in the Catholic west today who controvert the versus populum position by trying to show it was not
in fact as traditional in antiquity as its promoters would claim.
In either case, the facts are beside the point. The dynamics involved have nothing to do with
conclusions from liturgical history. Rather, it is a question of seeking precedents in earlier
tradition for what one has already decided to do. We are dealing, in short, with the strategies
reformers employ to claim authority for their views.

Eastern Catholicism at Vatican II

This is the intellectual context in which I would like to consider the role of early and eastern
liturgy in the Roman rite liturgical reforms carried out under the mandate of Vatican II. Anyone
old enough to remember those heady days knows of the role played by the Melkite Catholic
bishops at the Council. Courageous, intelligent, innovative leadership was of course not limited to
the Melkite bishops.   Two things were, however, peculiar to the Melkites at Vatican II: first, the disproportion between the conciliar leadership they exercised and their numbers--one patriarch and a mere sixteen bishops awash in a Latin sea; second, the truly remarkable imaginative and universal vision they showed.

In addition to being among the first to state categorically that the Council should avoid definitions
and condemnations, the list of important items of general import on the Vatican II and
postconciliar agenda that the Melkite bishops were the first to propose is simply astonishing:
liturgy in the vernacular; eucharistic concelebration and communion under both species in the
Latin liturgy; the permanent diaconate; the establishment of what ultimately became the Synod of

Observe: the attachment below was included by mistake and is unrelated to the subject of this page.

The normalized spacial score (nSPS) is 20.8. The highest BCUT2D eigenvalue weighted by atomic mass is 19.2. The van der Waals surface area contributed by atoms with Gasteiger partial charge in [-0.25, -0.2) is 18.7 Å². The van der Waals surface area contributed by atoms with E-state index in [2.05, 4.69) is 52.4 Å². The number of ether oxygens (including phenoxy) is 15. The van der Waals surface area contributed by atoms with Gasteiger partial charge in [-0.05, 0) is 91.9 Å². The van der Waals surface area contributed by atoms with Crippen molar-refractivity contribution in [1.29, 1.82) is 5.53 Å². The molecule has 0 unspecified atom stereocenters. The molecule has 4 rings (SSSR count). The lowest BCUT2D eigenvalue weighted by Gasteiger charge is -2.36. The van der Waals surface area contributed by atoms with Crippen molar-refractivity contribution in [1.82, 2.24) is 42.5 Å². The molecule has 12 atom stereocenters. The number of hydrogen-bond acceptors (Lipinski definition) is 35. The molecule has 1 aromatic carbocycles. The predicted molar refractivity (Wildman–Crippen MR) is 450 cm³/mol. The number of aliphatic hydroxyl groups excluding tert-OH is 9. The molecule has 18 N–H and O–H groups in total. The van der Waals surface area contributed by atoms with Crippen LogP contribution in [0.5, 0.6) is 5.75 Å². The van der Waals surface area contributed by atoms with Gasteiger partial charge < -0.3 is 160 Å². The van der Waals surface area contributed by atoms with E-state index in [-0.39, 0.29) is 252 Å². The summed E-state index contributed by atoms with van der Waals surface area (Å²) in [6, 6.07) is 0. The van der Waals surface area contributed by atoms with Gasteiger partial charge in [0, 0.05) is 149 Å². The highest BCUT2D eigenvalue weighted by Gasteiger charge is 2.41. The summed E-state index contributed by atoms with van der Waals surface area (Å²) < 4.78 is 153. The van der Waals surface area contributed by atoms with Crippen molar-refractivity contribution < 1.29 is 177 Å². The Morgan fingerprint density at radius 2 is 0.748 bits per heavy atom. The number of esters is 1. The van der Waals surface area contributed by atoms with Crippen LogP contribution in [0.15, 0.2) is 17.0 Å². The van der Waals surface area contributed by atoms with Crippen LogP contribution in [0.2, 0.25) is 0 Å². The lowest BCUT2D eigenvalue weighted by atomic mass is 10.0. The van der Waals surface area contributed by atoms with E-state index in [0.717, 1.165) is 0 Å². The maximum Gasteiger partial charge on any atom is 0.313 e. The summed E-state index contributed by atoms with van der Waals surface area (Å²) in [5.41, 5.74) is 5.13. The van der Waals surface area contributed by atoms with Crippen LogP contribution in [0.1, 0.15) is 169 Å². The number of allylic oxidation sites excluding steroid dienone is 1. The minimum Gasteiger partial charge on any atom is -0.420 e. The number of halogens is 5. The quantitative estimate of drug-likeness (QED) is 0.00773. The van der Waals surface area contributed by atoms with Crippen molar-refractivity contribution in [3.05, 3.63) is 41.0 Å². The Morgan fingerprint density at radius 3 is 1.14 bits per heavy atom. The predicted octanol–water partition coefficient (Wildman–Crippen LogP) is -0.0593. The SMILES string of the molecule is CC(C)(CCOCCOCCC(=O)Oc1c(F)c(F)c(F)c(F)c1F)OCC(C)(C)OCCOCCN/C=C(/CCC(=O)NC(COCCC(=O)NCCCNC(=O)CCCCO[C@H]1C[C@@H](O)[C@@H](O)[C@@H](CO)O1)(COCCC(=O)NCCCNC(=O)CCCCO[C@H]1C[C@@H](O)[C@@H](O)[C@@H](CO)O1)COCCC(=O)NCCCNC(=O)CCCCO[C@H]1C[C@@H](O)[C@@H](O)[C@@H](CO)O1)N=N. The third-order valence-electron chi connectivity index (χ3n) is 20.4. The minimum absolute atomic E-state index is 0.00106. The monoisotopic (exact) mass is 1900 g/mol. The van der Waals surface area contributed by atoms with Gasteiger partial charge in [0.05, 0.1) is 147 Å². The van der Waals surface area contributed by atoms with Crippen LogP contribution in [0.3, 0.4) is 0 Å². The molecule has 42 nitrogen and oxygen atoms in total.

Bishops held periodically in Rome; the Secretariat (now Pontifical Council) for Christian Unity;
new attitudes and a less offensive ecumenical vocabulary in dealing with non-Catholic Christians,
especially the Orthodox churches; the recognition and acceptance of eastern Catholic communities
for what they are, distinct churches," not just Indian reservations called "rites," an ecclesiology
ultimately canonized by the Council documents concerning the eastern Catholic churches.' (2)
The rest is, of course, history.

But it would not have been history had the Council fathers, overwhelmingly Roman, not eastern
Catholic bishops, not been receptive to these proposals. How they became so is the result of a long
process of maturation, comprising two fundamental phases: a perceived need, and the search for
solutions consonant with tradition.

The first, the perceived need for liturgical change and renewal, is obvious to anyone who was alive
at that time. Present-day nostalgia for what is inaccurately referred to as the Tridentine rite is the
luxury of those who, not having been around at that time, do not have their thought processes